Basic Filming Terms - Cabarrus County Schools

Basic Filming Terms - Cabarrus County Schools

Basic Filming Terms Auteur French word for author This usually occurs when a

cinema journalist indicates the director who has stamped a film with his/her personality The opposition is: matteurs en scene who transcribes a work from another medium into film (comic book to film)

Diegesis Includes objects, events, spaces and characters that inhabit them The type of film you are creating (mood and tone). EX: Horror, sci-fi. The

overall mood, tone, or world that the film tries to create. Samples: Flashforward/Flashback A jump forward/backward in diegetic time. The order of the events in the story

no longer match the order of the plot. Lost, Flashforward. Focus Refers literally to: the degree of light rays coming from any particular par of an objet pass through the lens and reconverge at the same point on a

frame of the film negative. This creates sharp outlines and textures that match the original object Optical Properties: Depth of field: the portion of a scene that appears acceptably sharp in the image. Shallow Focus: technique incorporating a small depth of field. Deep focus: technique incorporating a large depth of field. Racking focus: the practice of shifting the attention of a viewer of a film

or video by changing the focus of the lens from a subject in the foreground to a subject in the background, or vice versa. Focus Optical Perspective: Depth of field: the portion of a scene that appears acceptably sharp in the image. Focus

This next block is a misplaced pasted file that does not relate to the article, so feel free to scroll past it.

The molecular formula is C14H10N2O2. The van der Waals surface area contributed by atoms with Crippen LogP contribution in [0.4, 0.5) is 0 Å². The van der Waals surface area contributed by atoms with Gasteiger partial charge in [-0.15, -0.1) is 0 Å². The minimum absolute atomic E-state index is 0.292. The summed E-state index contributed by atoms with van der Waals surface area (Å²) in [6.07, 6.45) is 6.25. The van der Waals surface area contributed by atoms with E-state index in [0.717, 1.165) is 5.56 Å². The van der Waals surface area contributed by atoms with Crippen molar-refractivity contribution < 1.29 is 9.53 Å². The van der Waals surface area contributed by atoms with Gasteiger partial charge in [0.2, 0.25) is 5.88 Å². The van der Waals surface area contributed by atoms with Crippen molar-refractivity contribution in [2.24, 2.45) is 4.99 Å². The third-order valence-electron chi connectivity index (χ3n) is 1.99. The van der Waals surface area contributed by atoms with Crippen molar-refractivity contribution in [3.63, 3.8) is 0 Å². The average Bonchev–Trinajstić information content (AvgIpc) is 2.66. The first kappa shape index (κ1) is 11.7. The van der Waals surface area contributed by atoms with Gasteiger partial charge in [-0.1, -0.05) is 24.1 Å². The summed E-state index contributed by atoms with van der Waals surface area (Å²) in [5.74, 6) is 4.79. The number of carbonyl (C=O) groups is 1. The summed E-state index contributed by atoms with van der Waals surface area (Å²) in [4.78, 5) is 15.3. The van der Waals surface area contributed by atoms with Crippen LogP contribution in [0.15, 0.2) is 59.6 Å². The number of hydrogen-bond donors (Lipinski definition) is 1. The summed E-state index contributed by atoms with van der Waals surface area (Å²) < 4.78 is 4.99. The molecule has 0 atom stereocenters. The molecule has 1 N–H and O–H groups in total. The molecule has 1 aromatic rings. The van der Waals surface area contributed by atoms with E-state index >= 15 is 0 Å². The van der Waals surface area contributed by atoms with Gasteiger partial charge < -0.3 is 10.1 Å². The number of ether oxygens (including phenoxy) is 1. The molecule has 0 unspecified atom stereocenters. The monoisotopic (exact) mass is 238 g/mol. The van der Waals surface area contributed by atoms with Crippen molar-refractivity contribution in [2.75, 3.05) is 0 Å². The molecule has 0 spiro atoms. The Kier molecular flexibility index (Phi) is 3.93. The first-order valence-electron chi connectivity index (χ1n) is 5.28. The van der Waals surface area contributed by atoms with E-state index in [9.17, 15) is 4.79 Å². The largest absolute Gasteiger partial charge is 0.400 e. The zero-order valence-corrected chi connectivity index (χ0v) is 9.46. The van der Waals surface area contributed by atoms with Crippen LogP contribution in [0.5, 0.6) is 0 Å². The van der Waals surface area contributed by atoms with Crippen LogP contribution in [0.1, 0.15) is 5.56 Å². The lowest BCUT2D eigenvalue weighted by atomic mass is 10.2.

Optical Properties: Shallow Focus: Blurs background with intend of focusing ONLY on the main subject. Focus Optical Properties: Deep focus: Focuses on a large span of space. Makes a room appear as though it goes on forever.

Focus Optical Properties: Racking focus: the practice of shifting the attention of a viewer of a film or video by changing the focus of the lens from a subject in the foreground to a subject in the background, or vice versa. Mise-en-scene

All the things that are put in a scene to create a mood or diegesis. The Setting, dcor, the lighting, the costumes, the performance ect. Narrative films manipulate the elements of the mise-en-scene to intensify or undermine the scene. Scene/Sequence A segment of a narrative film that

usually takes place in a single time and place. Crosscutting: one scene that contains two lines of action occurring in different space or even times. Often, sequencing occurs after filming Shot Single stream of images,

uninterrupted by editing The Matrix has added a new dimension to boundaries in a shot. The use of computer graphics and sequences built-up from still-frames. Shot Stop motion: a technique to make a physically

manipulated object appear to move on its own. Shot Superimposition: the placement of an image or video on top of an already-existing image or video, usually to add to the overall image effect, but also sometimes to

conceal something. An Overlap of two images.

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